A single person who refuses to buy into the company’s vision or just hasn’t been trained throws a wrench into the works, according to Hartung. Otherwise, it’s a “well-oiled machine,” he said, noting that the fastest Chipotle can serve a customer every 12 seconds.

Employees aren’t flying around frantically to accomplish such speeds, Hartung said. Instead, they do their assigned task, and the customers are the ones moving, he said.

Hartung likened it to the New England Patriots, which he said takes role players and makes them stars. Hire the right people who focus on their role in a system capitalizing on those roles, and “beautiful things can happen,” he said.


Hartung said a Chipotle crew member can be trained in an matter of hours or days, and the company has two paths for its general managers.

An external candidate with other restaurant experience will typically face an “intense training” of about eight weeks, he said.

“They’re still a rookie,” he said. Area managers responsible for about seven or so stores will continue to oversee and check in with them. General managers typically don’t get “really good” for at least a year, he said.

With internal GM hires, “it varies dramatically,” he said. A 19-year-old crew-level employee with ambition and the right attitude could work their way up to a $50,000-and-benefits managerial role in a couple of years, he said.

A crew-level employee who quits or gets fired costs the company $4,000-$5,000 in training, while a departing manager means the company is out $11,000.

It’s “very expensive,” Hartung said — and predicted that for body shops, the costs would be higher. Also, an unskilled new hire probable can’t produce anything their first day of work at a body shop, unlike at Chipotle, Hartung projected. Keeping trained staff must be “key” for a body shop, he concluded.


Restaurants are incentivized to do good work with A-F grading of all company stores; the grades reflect metrics like financials, workforce metrics like turnover, food safety and customer satisfaction, he said.

The top 20-25 percent of achieve “restaurateur” status and can receive stock and other bonuses, according to Hartung. The company also ties employees to quarterly bonuses as well.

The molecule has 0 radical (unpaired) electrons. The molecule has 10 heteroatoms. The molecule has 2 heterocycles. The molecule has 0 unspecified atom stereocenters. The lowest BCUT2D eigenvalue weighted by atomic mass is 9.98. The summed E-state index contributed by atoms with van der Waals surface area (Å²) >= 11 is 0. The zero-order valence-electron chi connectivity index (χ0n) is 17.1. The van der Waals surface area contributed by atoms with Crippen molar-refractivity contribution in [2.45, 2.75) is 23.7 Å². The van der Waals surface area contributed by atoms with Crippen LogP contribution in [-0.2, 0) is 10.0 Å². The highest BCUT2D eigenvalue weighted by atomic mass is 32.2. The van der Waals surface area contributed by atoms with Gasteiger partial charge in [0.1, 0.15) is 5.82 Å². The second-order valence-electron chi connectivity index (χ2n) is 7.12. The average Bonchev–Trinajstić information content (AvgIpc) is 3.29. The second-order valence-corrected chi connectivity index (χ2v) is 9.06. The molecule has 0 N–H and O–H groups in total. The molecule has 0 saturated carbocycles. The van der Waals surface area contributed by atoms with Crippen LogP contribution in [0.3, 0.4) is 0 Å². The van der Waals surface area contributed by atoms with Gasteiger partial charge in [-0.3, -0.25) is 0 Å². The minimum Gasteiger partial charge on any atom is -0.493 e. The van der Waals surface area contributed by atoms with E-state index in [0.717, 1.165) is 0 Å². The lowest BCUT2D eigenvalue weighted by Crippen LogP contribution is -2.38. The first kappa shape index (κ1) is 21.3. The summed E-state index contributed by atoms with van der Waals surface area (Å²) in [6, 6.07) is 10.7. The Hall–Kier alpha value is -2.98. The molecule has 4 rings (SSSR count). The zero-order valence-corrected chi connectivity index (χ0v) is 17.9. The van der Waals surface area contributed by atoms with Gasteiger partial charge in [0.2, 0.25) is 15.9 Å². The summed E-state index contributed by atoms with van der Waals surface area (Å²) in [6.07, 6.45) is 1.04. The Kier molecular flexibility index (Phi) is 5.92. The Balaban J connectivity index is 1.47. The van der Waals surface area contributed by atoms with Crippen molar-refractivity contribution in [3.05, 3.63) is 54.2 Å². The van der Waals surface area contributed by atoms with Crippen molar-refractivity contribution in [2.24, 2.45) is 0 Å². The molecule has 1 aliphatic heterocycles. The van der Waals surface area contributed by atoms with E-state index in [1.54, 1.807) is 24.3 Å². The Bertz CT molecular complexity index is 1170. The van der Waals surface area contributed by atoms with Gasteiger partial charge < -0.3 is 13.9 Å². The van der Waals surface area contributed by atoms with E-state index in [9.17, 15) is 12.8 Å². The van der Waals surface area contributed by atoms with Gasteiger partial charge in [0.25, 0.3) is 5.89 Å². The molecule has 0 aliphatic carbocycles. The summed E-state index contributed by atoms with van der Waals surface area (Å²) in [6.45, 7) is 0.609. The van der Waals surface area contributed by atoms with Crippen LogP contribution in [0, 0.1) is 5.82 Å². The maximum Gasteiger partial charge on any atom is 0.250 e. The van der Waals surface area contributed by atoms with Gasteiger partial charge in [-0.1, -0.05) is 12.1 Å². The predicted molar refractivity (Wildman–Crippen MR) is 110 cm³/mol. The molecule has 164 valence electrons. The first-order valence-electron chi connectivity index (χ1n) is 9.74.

Chipotle also offers health insurance to part-timers and full-timers from Day One, and the company will subsidize all but a few thousand dollars of a four-year degree at an online university, according to Hartung.

Hartung said he felt Chipotle could better leverage its treatment of employee for PR purposes. “People should feel good” when they go to a Chipotle about what it’s doing for employees, he said.

Hartung said Chipotle used to have a more complicated bonus structure but has since simplified it. The company used to rely on monthly mystery shoppers, but now examines customer satisfaction based on the 20-25 customer comments it receives monthly, according to Hartung.

Managers who see a negative comment can work to fix it immediately, he said.

As for financial performance, Hartung said a well-trained manager can usually grasp the concepts of sales and cash flow.

Asked about balancing metrics with a demand for quality to avoid corner-cutting, Hartung said Chipotle’s repeat customers provide good feedback on this front for individual stores (For example, “‘The chips didn’t have enough salt,'” he said.)

He said it’s tougher to track that metric in the collision repair industry. Customers are rarely repeat visitors, if they come in at all, and laymen lack the expertise or tools like a lift to judge a repair, he said.

He suggested that some sort of certification might help here.


A Chipotle in Southern California is shown. (Jamie Kripke/Provided by Chipotle)

From left, Society of Collision Repair Specialists board members Matthew McDonnell (Big Sky Collision) and Jeff Kallemeyn (Kallemeyn’s Collision Center), Nylund’s Collision Center owner Robert Grieve and Chipotle Chief Financial Officer Jack Hartung participate in SCRS’ April 2018 Repairer Roundtable. (John Huetter/Repairer Driven News)

A Chipotle in Southern California is shown. (Jamie Kripke/Provided by Chipotle)

Customers are shown at a Chipotle in Sherman Oaks, Calif. (David Schulman/Provided by Chipotle)